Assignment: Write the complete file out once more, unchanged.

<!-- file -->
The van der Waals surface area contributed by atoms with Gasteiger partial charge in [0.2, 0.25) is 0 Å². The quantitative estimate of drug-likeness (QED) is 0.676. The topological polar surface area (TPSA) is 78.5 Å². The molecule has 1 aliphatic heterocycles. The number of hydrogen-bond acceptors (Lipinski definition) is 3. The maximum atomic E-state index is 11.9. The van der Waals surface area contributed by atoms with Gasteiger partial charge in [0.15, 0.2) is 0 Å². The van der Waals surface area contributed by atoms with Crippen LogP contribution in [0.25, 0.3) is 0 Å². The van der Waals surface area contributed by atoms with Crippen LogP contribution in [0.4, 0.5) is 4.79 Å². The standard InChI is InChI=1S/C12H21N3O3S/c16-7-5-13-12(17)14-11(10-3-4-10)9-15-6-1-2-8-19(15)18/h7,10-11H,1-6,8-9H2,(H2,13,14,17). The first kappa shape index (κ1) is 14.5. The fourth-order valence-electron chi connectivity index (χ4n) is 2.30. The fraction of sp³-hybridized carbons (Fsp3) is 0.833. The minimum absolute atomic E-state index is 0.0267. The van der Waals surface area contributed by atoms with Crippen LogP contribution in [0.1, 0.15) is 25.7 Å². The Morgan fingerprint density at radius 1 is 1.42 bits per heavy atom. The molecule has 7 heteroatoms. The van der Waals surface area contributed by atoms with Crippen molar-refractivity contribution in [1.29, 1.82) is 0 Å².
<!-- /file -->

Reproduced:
The van der Waals surface area contributed by atoms with Gasteiger partial charge in [0.2, 0.25) is 0 Å². The quantitative estimate of drug-likeness (QED) is 0.676. The topological polar surface area (TPSA) is 78.5 Å². The molecule has 1 aliphatic heterocycles. The number of hydrogen-bond acceptors (Lipinski definition) is 3. The maximum atomic E-state index is 11.9. The van der Waals surface area contributed by atoms with Gasteiger partial charge in [0.15, 0.2) is 0 Å². The van der Waals surface area contributed by atoms with Crippen LogP contribution in [0.25, 0.3) is 0 Å². The van der Waals surface area contributed by atoms with Crippen LogP contribution in [0.4, 0.5) is 4.79 Å². The standard InChI is InChI=1S/C12H21N3O3S/c16-7-5-13-12(17)14-11(10-3-4-10)9-15-6-1-2-8-19(15)18/h7,10-11H,1-6,8-9H2,(H2,13,14,17). The first kappa shape index (κ1) is 14.5. The fourth-order valence-electron chi connectivity index (χ4n) is 2.30. The fraction of sp³-hybridized carbons (Fsp3) is 0.833. The minimum absolute atomic E-state index is 0.0267. The van der Waals surface area contributed by atoms with Crippen LogP contribution in [0.1, 0.15) is 25.7 Å². The Morgan fingerprint density at radius 1 is 1.42 bits per heavy atom. The molecule has 7 heteroatoms. The van der Waals surface area contributed by atoms with Crippen molar-refractivity contribution in [1.29, 1.82) is 0 Å².